(By the way, the Rose Rule max can be for up to 30 percent of the salary cap, so Lillard taking 27.5 percent is rather generous and, along with having no opt outs, speaks to his putting what’s best for the team over what’s best for his gross earning power.)
DALLAS — The Trail Blazers had a chance to get to .500 on their current road trip and even the season series versus the Mavericks with roughly 13 seconds to play Sunday afternoon in Dallas. Tied 113-113, Portland had the ball and the last possession with a chance to put the game away, but Damian Lillard’s three with 1.4 seconds to play in regulation missed the mark, sending the game to overtime.
Said Lillard: “We were going to play on one side of the court, so I gave (Deron Williams) a move, had him back up off of me, I stepped away from him, shot a shot that I’m really comfortable shooting and it just didn’t go in.”
Unfortunately for Portland, the same couldn’t be said for most of Dallas’ attempts thereafter, as Dirk Nowitzki and Deron Williams scored the first 11 points of the extra period to lift the home team to a 132-120 victory while securing the tiebreaker versus the Trail Blazers in front of a sellout crowd of 20,351 at American Airlines Center.
Portland is now 36-35 overall and 15-23 on the road this season. Despite the loss, the Trail Blazers remain in sixth place in the Western Conference standings, though their lead over both the Houston Rockets and Mavericks, two teams tied at 35-35, dropped to just a half game. What’s more, they own just a two-game lead over the ninth-place Utah Jazz after dropping seven of their last 10 games.
“We’ve played good teams,” said Lillard. “We shouldn’t feel bad about anything. OKC is a Top 3 team, San Antonio just beat the best team pretty good last night and Dallas is a good team. They’ve got vets, they know how to play. They haven’t played the greatest here, and at some point, you’ve got to turn it around. Tonight they shot the ball really well, so we shouldn’t feel bad about it. It would have been great to at least split the trip, but I think we go home feeling fine (about their chances of making the playoffs).”
The Trail Blazers took it to the Mavericks early in the game, hitting 6-of-12 three-pointers in the first quarter to help take a 36-25 lead into the second. But the Mavericks would find their footing over the next 24 minutes of the Sunday matinee in Dallas, outscoring Portland 65-46 in the second and third quarters to take 90-82 lead into the fourth.
But rather than folding in the last quarter of a four-game road trip, the Trail Blazers got themselves back into the game, hitting six three-pointers between the 10:46 and 5:51 marks of the fourth quarter to tie the game at 102-102. From there on, neither team would lead by more than two points in regulation, though that wouldn’t be the case in overtime, with the Mavericks all but putting the game away before the Trail Blazers managed to score in the extra period. Nowitzki would do most of the damage in the OT, outscoring the Trail Blazers 8-7 by himself to cap the victory.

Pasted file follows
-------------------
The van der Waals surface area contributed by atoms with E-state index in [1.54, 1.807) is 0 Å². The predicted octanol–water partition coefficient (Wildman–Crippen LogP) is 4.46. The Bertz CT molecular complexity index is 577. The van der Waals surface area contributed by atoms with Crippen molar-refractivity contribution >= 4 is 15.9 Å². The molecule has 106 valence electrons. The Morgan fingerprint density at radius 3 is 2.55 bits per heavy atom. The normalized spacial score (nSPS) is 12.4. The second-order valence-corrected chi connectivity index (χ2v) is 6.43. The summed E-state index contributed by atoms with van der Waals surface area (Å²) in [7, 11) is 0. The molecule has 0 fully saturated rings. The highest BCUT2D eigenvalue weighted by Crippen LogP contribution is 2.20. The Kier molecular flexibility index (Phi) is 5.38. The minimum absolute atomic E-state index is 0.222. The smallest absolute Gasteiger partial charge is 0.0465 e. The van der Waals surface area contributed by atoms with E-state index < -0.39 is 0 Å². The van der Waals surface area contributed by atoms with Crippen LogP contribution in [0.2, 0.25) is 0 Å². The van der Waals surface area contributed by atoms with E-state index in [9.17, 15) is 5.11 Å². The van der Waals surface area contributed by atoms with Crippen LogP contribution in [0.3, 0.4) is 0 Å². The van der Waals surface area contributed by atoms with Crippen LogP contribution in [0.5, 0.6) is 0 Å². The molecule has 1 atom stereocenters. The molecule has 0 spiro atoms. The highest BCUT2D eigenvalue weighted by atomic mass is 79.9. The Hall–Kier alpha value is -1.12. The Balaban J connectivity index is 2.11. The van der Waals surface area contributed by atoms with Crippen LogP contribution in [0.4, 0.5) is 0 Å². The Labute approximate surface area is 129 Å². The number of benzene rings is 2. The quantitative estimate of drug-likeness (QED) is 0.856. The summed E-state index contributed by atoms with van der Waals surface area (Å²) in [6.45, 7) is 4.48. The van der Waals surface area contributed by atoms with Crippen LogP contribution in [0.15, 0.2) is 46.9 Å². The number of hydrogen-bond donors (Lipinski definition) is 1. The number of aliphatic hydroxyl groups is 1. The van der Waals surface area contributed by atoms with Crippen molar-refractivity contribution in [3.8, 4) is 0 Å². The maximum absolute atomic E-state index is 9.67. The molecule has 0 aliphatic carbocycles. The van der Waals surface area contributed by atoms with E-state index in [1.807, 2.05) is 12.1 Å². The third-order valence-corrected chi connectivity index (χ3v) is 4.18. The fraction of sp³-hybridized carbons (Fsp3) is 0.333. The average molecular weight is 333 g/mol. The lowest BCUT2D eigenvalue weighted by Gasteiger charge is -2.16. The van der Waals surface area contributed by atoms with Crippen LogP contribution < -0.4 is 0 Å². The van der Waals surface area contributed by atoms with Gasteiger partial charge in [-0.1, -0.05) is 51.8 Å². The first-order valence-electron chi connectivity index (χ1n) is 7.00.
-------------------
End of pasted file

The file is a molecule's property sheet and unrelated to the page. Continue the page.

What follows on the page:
“We lost a tough game, I thought we competed,” said CJ McCollum. “Besides overtime, we had some good looks, we didn’t make them. They hit shots after a couple possessions, a bunch of threes — I think they shot a really good percentage from three tonight — and we ended up losing. They did what they’re supposed to do on their home court.”
The Trail Blazers were led by Lillard, who finished with 26 points on 8-of-26 shooting from the field, 4-of-10 shooting from three and 6-of-6 shooting from the free line. He also added eight assists and two rebounds in 44 minutes. CJ McCollum scored 22 points on 9-of-22 shooting and 3-of-8 shooting from three.
Mason Plumlee finished with career highs in both total rebounds with 19 and offensive rebounds with 10 while added 14 points for the double-double in 31 minutes. Allen Crabbe also put up a career high in made three-pointers with six to finish with 24 points in 36 minutes.
“I saw my first two go in so that kind of gave me confidence, I just kept shooting,” said Crabbe, who also grabbed five rebounds off the bench. “I got a lot of confidence from my teammates and the coaching staff. Regardless if I kept missing shots, whenever I came back to the bench they told me to keep shooting the ball. Don’t stop and don’t hesitate, just shoot it. That’s what they needed me to do. I knocked down the first two and I felt good, so I had a good night.”
Al-Farouq Aminu put up 12 points to round out Portland’s double-digit scorers.
The Mavericks were led by a season-high 40 points from Dirk Nowitzki, who also moved into a tie for 15th in NBA history in made three-pointers with 1,682.
“Guarding Dirk in a pick and roll is difficult and it always has been,” said Trail Blazers head coach Terry Stotts. “I know what a competitor he is and I know that he is someone who has these types of games. So what he did tonight I’ve seen it a few times.”
Deron Williams handed out a season-high 16 assists while going 11-of-18 from the field for 31 points while former Trail Blazer Wesley Matthews went 5-of-7 from three for 15 points to go with five rebounds and three assists. Reserve center Salah Mejri put up career-highs in rebounds (14) and blocks (six) while scoring 13 in the win.
Dallas shot 55 percent (49-of-89) from the field and 60 percent (15-of-25) from three for the game.
Next up, the Trail Blazers return home to host a rubber match versus the Mavericks at the Moda Center.
“The good news is we get the same team in a couple of day,” said Plumlee. “So it’ll be a really good game, make some adjustments. I think it’ll have a little of a playoff feel to play back-to-back the same team… Looking forward to it.”
Tipoff has been re-scheduled for 7 pm.